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MILITARY TECHNOLOGY (MILTECH) is the world's leading international tri-service defence monthly magazine in the English language. MILITARY TECHNOLOGY is "Required Reading for Defence Professionals". Follow us on Twitter: MILTECH1

13 May 2014

AUVSI 2014: Northrop Grumman's Strong Portfolio of Unmanned Systems and Mission Technologies

As a trusted leader in global security solutions, Northrop Grumman has a strong and broad portfolio of unmanned systems and mission technologies that have been delivered to customers worldwide for nearly 70 years. From sea, ground, air and space, the company invests in solutions that meet customer demands, improve mission effectiveness and reduce costs by advancing technologies in key areas such as autonomy, systems integration, mission and information management, software, sensors and training.

Northrop Grumman is one of the leading sponsors for the premiere unmanned systems exhibition hosted by AUVSI, where the company has a number of unmanned systems and supporting equipment on display.

Northrop Grumman’s AN/AQS-24A Airborne Minehunting System: High-resolution, side scan sonar for real time detection, localisation and classification of bottom and moored mines at high area coverage rates. (All photos via company, unless otherwise noted)

Highlighted programmes include BAT, Common Mission Management System (CMMS), EURO HAWK, FIREBIRD, FIRE SCOUT, GLOBAL HAWK, Heterogeneous Airborne Reconnaissance Team (HART), James Webb Space Telescope, NASA GLOBAL HAWK, NATO AGS,  MQ-4C TRITON, HUNTER, SANDSHARK, and X-47B UCAS.

The Common Mission Management System (CMMS) organisation is revolutionising the way control systems for unmanned aircraft are designed, built, and managed, according to Northrop Grumman. Recognising the need for a dramatic paradigm shift, Northrop Grumman established a single organization called CMMS, dedicated to developing affordable control systems for all Northrop Grumman unmanned products. This system will have a common, service-oriented and open architecture design based on industry standards. Now instead of each programme building their own control system, CMMS team members will work from a common baseline to tailor a system that can be used across our entire portfolio. The CMMS product line is growing in maturity and implementation, evidenced by recent flight demonstrations ranging from mission management of small tactical unmanned vehicles to the strategic High Altitude, Long Endurance (HALE) systems such as GLOBAL HAWK and TRITON.

Land systems include the Remotec robotic platforms and sub-systems (including the ANDROS Unmanned Ground Vehicle (UGV) line-up available for EOD, Hazmat, tactical, CBRNE, tactical and military use), and the CaMEL (Carry-all Modular Equipment Landrover).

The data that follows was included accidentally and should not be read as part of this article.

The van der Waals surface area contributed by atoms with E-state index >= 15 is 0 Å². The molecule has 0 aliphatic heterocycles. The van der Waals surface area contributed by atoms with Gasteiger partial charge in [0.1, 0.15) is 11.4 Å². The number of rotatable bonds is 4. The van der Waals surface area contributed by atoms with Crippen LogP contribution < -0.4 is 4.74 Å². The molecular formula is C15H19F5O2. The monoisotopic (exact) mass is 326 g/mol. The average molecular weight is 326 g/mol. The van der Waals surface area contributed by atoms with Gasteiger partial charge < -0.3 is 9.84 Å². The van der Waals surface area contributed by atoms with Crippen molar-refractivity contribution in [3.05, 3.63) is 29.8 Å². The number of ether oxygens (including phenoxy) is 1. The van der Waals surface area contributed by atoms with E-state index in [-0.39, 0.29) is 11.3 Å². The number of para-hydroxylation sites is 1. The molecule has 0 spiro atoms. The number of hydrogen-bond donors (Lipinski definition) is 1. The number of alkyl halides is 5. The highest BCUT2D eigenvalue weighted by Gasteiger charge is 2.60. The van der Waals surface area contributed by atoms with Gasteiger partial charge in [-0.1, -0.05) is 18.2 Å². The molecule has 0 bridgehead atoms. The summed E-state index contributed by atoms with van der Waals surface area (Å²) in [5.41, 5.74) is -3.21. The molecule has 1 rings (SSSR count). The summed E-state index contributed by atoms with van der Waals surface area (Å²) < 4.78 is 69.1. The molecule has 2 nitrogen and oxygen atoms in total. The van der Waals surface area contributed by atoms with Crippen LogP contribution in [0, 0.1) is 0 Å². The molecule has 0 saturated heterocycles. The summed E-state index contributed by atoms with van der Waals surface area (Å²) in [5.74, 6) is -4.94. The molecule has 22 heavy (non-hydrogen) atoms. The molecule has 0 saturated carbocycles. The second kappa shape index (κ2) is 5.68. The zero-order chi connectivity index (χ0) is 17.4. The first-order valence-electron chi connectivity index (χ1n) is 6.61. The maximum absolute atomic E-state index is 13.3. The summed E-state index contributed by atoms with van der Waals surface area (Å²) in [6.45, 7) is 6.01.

Electronic Systems on display include AESA radars, common infrared, countermeasures, cosite mitigation device, LN-251 INS/GPS, AN/AQS-24A Airborne Minehunting System, AN/APR-39 radar, warning receiver, STARLite and VADER radars.

AN/ZPY-1 STARLite Small Tactical Radar - Lightweight: Weighing just 65lbs, the AN/ZPY-1 STARLite compact SAR/GMTI/DMTI radar system is ideal for equipping a variety of manned and unmanned aerial system platforms for mission-critical tactical reconnaissance. The system is capable of conducting all-weather, wide area surveillance and detecting stationary, dismounted and moving targets. 

In 2013, Northrop Grumman Corporation launched CUTLASS, its latest generation unmanned ground vehicle (UGV), expanding its range of industry-leading capabilities in unmanned systems for the remote handling and surveillance of hazardous threats. CUTLASS has been designed, developed and manufactured by Northrop Grumman in the UK, and includes significant advances in technology and performance and a range of features that provides state-of-the-art capabilities for national security and resilience applications.

Northrop Grumman will build five additional US Navy MQ-8C FIRE SCOUT unmanned helicopters, which allow ship commanders to extend their intelligence-gathering capabilities far beyond the horizon.

A MQ-8C FIRE SCOUT unmanned helicopter sits at Naval Base Ventura County at Point Mugu, CA, where flight testing of the system is conducted. (Photo: NG/Alan Radecki)
Final assembly of the aircraft will take place at the company's Unmanned Systems Center in Moss Point, Miss. The MQ-8C is based on a larger helicopter airframe that provides greater range, endurance and payload capacity over the currently fielded MQ-8B FIRE SCOUT variant.

"Land-based flight tests of the system are progressing well and we're working with the Navy to conduct our first ship-based flights this summer," said George Vardoulakis, vice president, medium range tactical systems, Northrop Grumman. "We expect the MQ-8C FIRE SCOUT will be ready for operations by year end."

The MQ-8C can remain on station for more than eight hours and supporting long-duration missions, thus requiring less aircraft to sustain operations. A total of 19 aircraft are under contract with the Navy. FIRE SCOUT uses on-board sensors to capture full-motion video, identify targets and distribute information in real time to various users. This allows ship-based commanders to maintain awareness of a specified area or keep an eye on a target of interest for long periods of time.